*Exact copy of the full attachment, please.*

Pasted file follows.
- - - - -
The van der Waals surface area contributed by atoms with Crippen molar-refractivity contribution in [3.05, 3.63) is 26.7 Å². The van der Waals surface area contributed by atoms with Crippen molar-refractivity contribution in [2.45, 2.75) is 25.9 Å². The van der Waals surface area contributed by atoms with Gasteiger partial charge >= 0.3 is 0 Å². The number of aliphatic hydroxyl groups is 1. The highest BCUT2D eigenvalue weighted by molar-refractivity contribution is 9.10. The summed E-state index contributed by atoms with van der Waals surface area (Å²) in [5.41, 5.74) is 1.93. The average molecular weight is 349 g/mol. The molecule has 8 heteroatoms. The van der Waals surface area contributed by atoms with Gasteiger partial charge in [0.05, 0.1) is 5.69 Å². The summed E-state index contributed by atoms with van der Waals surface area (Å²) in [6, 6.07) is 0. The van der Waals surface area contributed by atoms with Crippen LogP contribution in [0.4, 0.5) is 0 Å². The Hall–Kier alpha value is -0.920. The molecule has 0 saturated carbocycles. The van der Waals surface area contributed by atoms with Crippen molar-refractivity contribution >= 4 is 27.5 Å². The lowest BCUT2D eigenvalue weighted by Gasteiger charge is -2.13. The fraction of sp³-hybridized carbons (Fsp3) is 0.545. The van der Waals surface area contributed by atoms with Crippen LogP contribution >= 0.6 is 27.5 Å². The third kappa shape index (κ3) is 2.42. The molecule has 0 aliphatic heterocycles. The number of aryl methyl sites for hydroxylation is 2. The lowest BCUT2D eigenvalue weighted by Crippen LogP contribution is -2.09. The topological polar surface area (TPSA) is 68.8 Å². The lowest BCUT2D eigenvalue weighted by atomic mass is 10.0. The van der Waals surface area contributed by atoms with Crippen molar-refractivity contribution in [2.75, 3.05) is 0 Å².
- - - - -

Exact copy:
The van der Waals surface area contributed by atoms with Crippen molar-refractivity contribution in [3.05, 3.63) is 26.7 Å². The van der Waals surface area contributed by atoms with Crippen molar-refractivity contribution in [2.45, 2.75) is 25.9 Å². The van der Waals surface area contributed by atoms with Gasteiger partial charge >= 0.3 is 0 Å². The number of aliphatic hydroxyl groups is 1. The highest BCUT2D eigenvalue weighted by molar-refractivity contribution is 9.10. The summed E-state index contributed by atoms with van der Waals surface area (Å²) in [5.41, 5.74) is 1.93. The average molecular weight is 349 g/mol. The molecule has 8 heteroatoms. The van der Waals surface area contributed by atoms with Gasteiger partial charge in [0.05, 0.1) is 5.69 Å². The summed E-state index contributed by atoms with van der Waals surface area (Å²) in [6, 6.07) is 0. The van der Waals surface area contributed by atoms with Crippen LogP contribution in [0.4, 0.5) is 0 Å². The Hall–Kier alpha value is -0.920. The molecule has 0 saturated carbocycles. The van der Waals surface area contributed by atoms with Crippen molar-refractivity contribution >= 4 is 27.5 Å². The lowest BCUT2D eigenvalue weighted by Gasteiger charge is -2.13. The fraction of sp³-hybridized carbons (Fsp3) is 0.545. The van der Waals surface area contributed by atoms with Crippen LogP contribution >= 0.6 is 27.5 Å². The third kappa shape index (κ3) is 2.42. The molecule has 0 aliphatic heterocycles. The number of aryl methyl sites for hydroxylation is 2. The lowest BCUT2D eigenvalue weighted by Crippen LogP contribution is -2.09. The topological polar surface area (TPSA) is 68.8 Å². The lowest BCUT2D eigenvalue weighted by atomic mass is 10.0. The van der Waals surface area contributed by atoms with Crippen molar-refractivity contribution in [2.75, 3.05) is 0 Å².